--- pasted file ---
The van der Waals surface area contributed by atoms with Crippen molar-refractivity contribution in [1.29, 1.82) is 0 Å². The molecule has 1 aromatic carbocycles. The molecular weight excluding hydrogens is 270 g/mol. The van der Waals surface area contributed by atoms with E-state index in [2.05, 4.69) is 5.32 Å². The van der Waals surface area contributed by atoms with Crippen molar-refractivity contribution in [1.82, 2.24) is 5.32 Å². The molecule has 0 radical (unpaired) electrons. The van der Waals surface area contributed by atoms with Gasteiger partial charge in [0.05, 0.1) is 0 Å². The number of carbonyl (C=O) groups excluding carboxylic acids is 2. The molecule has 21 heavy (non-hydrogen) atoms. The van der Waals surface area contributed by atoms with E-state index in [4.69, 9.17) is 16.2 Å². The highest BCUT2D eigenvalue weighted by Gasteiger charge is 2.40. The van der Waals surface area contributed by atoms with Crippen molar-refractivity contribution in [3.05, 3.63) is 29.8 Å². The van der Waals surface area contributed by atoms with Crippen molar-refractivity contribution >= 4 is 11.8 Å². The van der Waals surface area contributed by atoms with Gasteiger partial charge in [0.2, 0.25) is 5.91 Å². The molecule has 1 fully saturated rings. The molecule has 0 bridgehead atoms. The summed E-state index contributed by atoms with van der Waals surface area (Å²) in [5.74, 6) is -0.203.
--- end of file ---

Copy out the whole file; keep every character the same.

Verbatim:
The van der Waals surface area contributed by atoms with Crippen molar-refractivity contribution in [1.29, 1.82) is 0 Å². The molecule has 1 aromatic carbocycles. The molecular weight excluding hydrogens is 270 g/mol. The van der Waals surface area contributed by atoms with E-state index in [2.05, 4.69) is 5.32 Å². The van der Waals surface area contributed by atoms with Crippen molar-refractivity contribution in [1.82, 2.24) is 5.32 Å². The molecule has 0 radical (unpaired) electrons. The van der Waals surface area contributed by atoms with Gasteiger partial charge in [0.05, 0.1) is 0 Å². The number of carbonyl (C=O) groups excluding carboxylic acids is 2. The molecule has 21 heavy (non-hydrogen) atoms. The van der Waals surface area contributed by atoms with E-state index in [4.69, 9.17) is 16.2 Å². The highest BCUT2D eigenvalue weighted by Gasteiger charge is 2.40. The van der Waals surface area contributed by atoms with Crippen molar-refractivity contribution in [3.05, 3.63) is 29.8 Å². The van der Waals surface area contributed by atoms with Crippen molar-refractivity contribution >= 4 is 11.8 Å². The van der Waals surface area contributed by atoms with Gasteiger partial charge in [0.2, 0.25) is 5.91 Å². The molecule has 1 fully saturated rings. The molecule has 0 bridgehead atoms. The summed E-state index contributed by atoms with van der Waals surface area (Å²) in [5.74, 6) is -0.203.